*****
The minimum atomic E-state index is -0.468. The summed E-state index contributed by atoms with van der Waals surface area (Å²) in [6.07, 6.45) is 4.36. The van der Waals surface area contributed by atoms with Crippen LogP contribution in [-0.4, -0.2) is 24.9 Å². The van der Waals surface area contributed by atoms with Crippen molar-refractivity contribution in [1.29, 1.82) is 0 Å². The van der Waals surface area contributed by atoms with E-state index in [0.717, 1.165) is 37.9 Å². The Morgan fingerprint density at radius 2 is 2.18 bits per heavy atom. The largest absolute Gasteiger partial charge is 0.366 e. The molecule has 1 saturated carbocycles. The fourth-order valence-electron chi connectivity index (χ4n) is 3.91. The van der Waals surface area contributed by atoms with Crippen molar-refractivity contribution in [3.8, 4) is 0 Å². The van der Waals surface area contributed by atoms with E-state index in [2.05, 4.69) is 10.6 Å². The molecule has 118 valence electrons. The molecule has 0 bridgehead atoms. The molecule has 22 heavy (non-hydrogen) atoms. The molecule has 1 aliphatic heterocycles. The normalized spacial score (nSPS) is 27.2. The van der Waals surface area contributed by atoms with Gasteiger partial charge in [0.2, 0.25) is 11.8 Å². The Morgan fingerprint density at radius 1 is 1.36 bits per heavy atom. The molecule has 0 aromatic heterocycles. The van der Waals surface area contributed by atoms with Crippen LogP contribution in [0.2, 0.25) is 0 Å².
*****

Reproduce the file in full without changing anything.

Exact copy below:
The minimum atomic E-state index is -0.468. The summed E-state index contributed by atoms with van der Waals surface area (Å²) in [6.07, 6.45) is 4.36. The van der Waals surface area contributed by atoms with Crippen LogP contribution in [-0.4, -0.2) is 24.9 Å². The van der Waals surface area contributed by atoms with Crippen molar-refractivity contribution in [1.29, 1.82) is 0 Å². The van der Waals surface area contributed by atoms with E-state index in [0.717, 1.165) is 37.9 Å². The Morgan fingerprint density at radius 2 is 2.18 bits per heavy atom. The largest absolute Gasteiger partial charge is 0.366 e. The molecule has 1 saturated carbocycles. The fourth-order valence-electron chi connectivity index (χ4n) is 3.91. The van der Waals surface area contributed by atoms with Crippen molar-refractivity contribution in [3.8, 4) is 0 Å². The van der Waals surface area contributed by atoms with E-state index in [2.05, 4.69) is 10.6 Å². The molecule has 118 valence electrons. The molecule has 0 bridgehead atoms. The molecule has 22 heavy (non-hydrogen) atoms. The molecule has 1 aliphatic heterocycles. The normalized spacial score (nSPS) is 27.2. The van der Waals surface area contributed by atoms with Gasteiger partial charge in [0.2, 0.25) is 11.8 Å². The Morgan fingerprint density at radius 1 is 1.36 bits per heavy atom. The molecule has 0 aromatic heterocycles. The van der Waals surface area contributed by atoms with Crippen LogP contribution in [0.2, 0.25) is 0 Å².